Wholesalers paint sombre picture of trading conditions
Panellists in FWD’s Bringing Wholesale Together session painted a sombre picture of current trading conditions but looked for rays of hope even as severe lockdown restrictions take their toll.
Wholesalers from Northern Ireland, Wales, Scotland and the north west of England who have been operating under strict measures shared their experiences of operating under restrictions similar to those coming in for the rest of England this week.
Julie Dunn of Dunns Food and Drink, which trades in the hard-hit central belt of Scotland, said only cafes were able to open, and consequently alcohol sales were “taking a pounding” with turnover dropping like a stone.
Andrew Lynas of Lynas Foodservice said that 10 days into lockdown in Northern Ireland and, with schools closed, his biggest fear was that the proposed four-week closure would be extended.
“First time round, we were all in it together, but this time it’s hit our customers really hard and it feels like we’ve been counsellors to them over the last 10 days,” he said.
In a poll, the 100-strong audience chose the increase in popularity of local shops as the most promising development in recent months, along with better co-operation between wholesalers and suppliers.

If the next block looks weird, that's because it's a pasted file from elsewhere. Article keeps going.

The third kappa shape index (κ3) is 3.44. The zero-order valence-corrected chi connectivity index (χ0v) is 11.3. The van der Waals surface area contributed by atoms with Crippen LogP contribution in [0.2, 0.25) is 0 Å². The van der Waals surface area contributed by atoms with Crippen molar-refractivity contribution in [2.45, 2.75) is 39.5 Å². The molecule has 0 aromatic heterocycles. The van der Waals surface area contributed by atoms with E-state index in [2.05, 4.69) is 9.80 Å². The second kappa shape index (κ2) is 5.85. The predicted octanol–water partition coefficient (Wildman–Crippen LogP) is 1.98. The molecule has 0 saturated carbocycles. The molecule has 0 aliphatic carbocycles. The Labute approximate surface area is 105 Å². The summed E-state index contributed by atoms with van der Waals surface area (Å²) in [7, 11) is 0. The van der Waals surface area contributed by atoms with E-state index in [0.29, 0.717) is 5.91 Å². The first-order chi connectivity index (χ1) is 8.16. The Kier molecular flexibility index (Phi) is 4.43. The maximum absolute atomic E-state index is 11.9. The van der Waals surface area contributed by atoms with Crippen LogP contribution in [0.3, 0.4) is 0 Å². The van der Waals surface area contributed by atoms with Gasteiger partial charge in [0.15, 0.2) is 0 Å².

Julie Dunn said: “There’s a lot of support coming, a lot of empathy and understanding for our situation.”
Other positives included the rise of online ordering, B2C delivery and click and collect; increased data sharing; and suppliers’ willingness to focus on core ranges.
David Cattrall of Harlech Foodservice, now in the middle of the firebreak in north Wales, added: “Range rationalisation has been the biggest focus for us. That’s where we’re putting our energy to ensure we have the right range for our customers.
“We don’t see Christmas as being a massive event, so we’re concentrating on core range items rather than all the add-ons, and we’re asking suppliers to help us with availability of those.”
Andrew Lynas added: “We’re putting plans together for the next 12 months but they’re going to change radically, so it’s just being realistic – we’re thinking in three month blocks and will all have to be responsive.”
Looking ahead, Greg Suszczenia of Parfetts had advice for suppliers: “We’re as full as we could be as a business, with extra storage facilities, and we suggest out customers and suppliers do the same. As we go into EU Exit we don’t know what shortages there might be, so buy yourselves a bit of time.”
Bringing Wholesale Together sessions are for FWD wholesalers, supplier and service provider members. The next session is on 25 November.Andrew Lynas David Cattrall Dunns Food and Drink FWD Greg Suszczenia Harlech Foodservice Julie Dunn Lynas Foodservice Parfetts